All actions by the Association’s members and the board of directors should be evidenced by resolutions adopted by the members or the board of directors. The resolutions should be contained in the minutes of actual meetings, or in written consents, with voting of each participant indicated, in lieu of actual meetings.
Any action by members that may be taken at a meeting may be taken without a meeting if a written consent to the action is signed by all of the members. Action by the board may be taken at a meeting. Additionally, action can be taken by the board, without a meeting, as long as each director, in writing, votes for, against or abstains and waives the right to a meeting. All minutes, or consents and votes, should be kept in the Association’s permanent minute book.
Board meetings are open to attendance by members, or their representative, by state statute. Board meetings may be closed (an executive session may be held) for confidential business items, as specified in the Colorado Common Interest Ownership Act.
If actual member or board of directors’ meetings are held, there is no mandatory procedure for conducting meetings, unless a procedure is set forth in the bylaws. Sometimes, Roberts Rules of Order are specified to be followed in the bylaws. At all meetings, it is always necessary to follow requirements in the bylaws.
All meetings should be conducted with fairness and good faith, and provide an opportunity for all participants to be heard.
Usually the community association manager, the manager’s assistant, or the Association secretary keeps the minutes. The only guidelines for recording minutes are that the person taking the minutes must comply with instructions given by the board of directors and by the chairperson of the meeting, and he or she must compose the minutes in such a way that they constitute an accurate and complete record of the action taken by those at the particular meeting. Otherwise, the person taking the minutes has broad discretion in the manner in which the minutes will be kept.
As a very general guide, the minutes should include at least the following:
- The name of the Association;
- The date, place and time of the meeting;
- The statutory or bylaw authority under which the meeting is called and whether it is a regular or special meeting;
- The persons present, the persons absent, or the members or directors represented in person or by proxy;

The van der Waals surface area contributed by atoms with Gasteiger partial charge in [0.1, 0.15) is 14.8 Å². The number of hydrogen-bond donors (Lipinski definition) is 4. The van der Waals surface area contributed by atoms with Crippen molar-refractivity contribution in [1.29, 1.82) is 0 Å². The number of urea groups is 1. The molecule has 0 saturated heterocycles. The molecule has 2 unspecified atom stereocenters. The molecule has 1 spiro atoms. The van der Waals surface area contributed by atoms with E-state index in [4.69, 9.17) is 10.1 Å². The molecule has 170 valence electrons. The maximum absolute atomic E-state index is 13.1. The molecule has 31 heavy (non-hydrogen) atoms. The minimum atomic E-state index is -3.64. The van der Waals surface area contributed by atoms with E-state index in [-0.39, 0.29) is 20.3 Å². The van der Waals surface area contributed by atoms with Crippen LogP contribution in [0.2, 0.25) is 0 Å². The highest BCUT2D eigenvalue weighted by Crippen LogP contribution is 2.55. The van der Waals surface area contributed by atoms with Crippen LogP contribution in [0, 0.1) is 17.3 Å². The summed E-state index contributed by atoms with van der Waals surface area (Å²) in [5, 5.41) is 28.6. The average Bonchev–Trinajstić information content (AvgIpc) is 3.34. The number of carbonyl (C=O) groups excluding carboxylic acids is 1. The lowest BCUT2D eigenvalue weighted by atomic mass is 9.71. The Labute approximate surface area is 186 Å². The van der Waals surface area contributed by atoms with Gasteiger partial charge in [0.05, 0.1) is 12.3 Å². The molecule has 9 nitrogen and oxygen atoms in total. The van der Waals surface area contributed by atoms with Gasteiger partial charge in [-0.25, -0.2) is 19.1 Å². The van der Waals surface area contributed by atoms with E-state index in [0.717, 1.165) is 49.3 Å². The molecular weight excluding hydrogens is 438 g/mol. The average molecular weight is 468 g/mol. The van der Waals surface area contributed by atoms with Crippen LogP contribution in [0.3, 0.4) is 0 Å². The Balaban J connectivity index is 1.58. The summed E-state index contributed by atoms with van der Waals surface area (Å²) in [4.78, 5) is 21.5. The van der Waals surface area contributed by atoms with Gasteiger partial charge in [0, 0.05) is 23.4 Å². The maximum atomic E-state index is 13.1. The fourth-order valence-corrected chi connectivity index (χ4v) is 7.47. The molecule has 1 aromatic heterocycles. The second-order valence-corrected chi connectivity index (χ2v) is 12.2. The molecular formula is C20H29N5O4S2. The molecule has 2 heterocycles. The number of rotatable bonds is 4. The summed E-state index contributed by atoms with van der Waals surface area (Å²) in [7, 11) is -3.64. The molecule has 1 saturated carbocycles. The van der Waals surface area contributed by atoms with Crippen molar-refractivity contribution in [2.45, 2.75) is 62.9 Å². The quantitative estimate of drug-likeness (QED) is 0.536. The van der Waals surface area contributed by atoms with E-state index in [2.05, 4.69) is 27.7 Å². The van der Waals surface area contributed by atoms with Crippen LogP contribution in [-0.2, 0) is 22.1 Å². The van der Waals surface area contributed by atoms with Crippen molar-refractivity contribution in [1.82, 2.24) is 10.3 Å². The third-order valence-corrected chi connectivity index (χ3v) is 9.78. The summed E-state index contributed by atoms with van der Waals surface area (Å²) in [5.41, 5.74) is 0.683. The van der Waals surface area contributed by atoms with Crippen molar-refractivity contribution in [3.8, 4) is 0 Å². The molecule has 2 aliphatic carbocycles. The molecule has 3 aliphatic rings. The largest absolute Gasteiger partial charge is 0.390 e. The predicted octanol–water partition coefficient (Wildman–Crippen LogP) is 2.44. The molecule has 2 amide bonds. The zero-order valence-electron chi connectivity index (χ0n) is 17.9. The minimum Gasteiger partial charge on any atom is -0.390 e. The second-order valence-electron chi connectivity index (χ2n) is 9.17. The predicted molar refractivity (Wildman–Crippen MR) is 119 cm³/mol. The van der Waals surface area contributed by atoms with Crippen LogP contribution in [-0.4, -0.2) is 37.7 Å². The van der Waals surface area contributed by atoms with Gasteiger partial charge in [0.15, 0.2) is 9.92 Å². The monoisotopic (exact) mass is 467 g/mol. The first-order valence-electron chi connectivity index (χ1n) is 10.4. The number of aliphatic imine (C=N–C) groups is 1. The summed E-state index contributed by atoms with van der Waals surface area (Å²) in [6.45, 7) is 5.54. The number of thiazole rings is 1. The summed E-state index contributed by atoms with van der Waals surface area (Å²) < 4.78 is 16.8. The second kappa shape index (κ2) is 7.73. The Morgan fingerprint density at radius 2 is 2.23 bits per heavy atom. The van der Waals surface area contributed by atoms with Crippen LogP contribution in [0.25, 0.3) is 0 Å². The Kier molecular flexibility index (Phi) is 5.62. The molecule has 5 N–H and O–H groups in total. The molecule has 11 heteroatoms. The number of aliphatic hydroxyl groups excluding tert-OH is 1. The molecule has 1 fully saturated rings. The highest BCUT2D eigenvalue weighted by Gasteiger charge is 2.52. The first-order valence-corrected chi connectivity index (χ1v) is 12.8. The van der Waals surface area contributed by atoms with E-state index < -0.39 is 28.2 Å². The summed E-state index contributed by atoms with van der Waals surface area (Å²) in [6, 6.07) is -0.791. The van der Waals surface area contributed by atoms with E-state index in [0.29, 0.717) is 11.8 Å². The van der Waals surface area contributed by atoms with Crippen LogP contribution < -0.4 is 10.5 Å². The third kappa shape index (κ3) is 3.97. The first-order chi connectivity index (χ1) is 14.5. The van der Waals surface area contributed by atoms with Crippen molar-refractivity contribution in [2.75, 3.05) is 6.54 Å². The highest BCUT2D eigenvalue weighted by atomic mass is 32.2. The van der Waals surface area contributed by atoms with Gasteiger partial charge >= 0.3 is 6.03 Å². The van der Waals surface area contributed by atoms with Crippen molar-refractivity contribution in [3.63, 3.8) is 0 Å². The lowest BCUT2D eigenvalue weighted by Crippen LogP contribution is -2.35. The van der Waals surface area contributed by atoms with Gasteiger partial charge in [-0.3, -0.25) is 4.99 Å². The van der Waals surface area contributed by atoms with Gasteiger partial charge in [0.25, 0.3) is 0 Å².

- A statement that the meeting is held pursuant to actual notice or waiver of notice. If notice has been waived, the signed waivers should be attached to the minutes;
- Approval of minutes of previous meetings;
- The substance of the issues or action items presented at the meeting, how they were submitted, and by whom;
- The decision or vote on each proposed matter or resolution and in the case of substantive matters, the outcome of the votes;
- The presentation of all reports, with copies attached if the report is written and a summary of the report if it is oral;
- A summary of the other business which came before the meeting.
It is important to correctly report the vote on each resolution. If the vote was unanimous, that should be stated. If any member or director abstained or dissented, his or her name and vote can be listed.
If a director has an “interest” in the particular action or business item presented to the board, such as if the contract being considered by the board of directors is with a business in which the director (or a related person) is a supplier or in which that director has an ownership interest or creditor interest, it should be noted that the conflict was disclosed or known to the board, that the contract or transaction is fair to the Association and that the contract or transaction was approved by a majority of disinterested board members in good faith; or, after disclosure to the members, is approved by the members.
The name of the members present at a members meeting may be noted if the group is small. In any case, the presence of quorum of members in person and by proxy should be noted.
Informal activity which occurs during a meeting should not be described in unnecessary detail. However, informal information about tentative Association plans and current business conditions may be reported if it was discussed at the meeting. And, if the chairperson obtains the informal consensus of the group on any particular matter, the minutes should express the reaction of those present.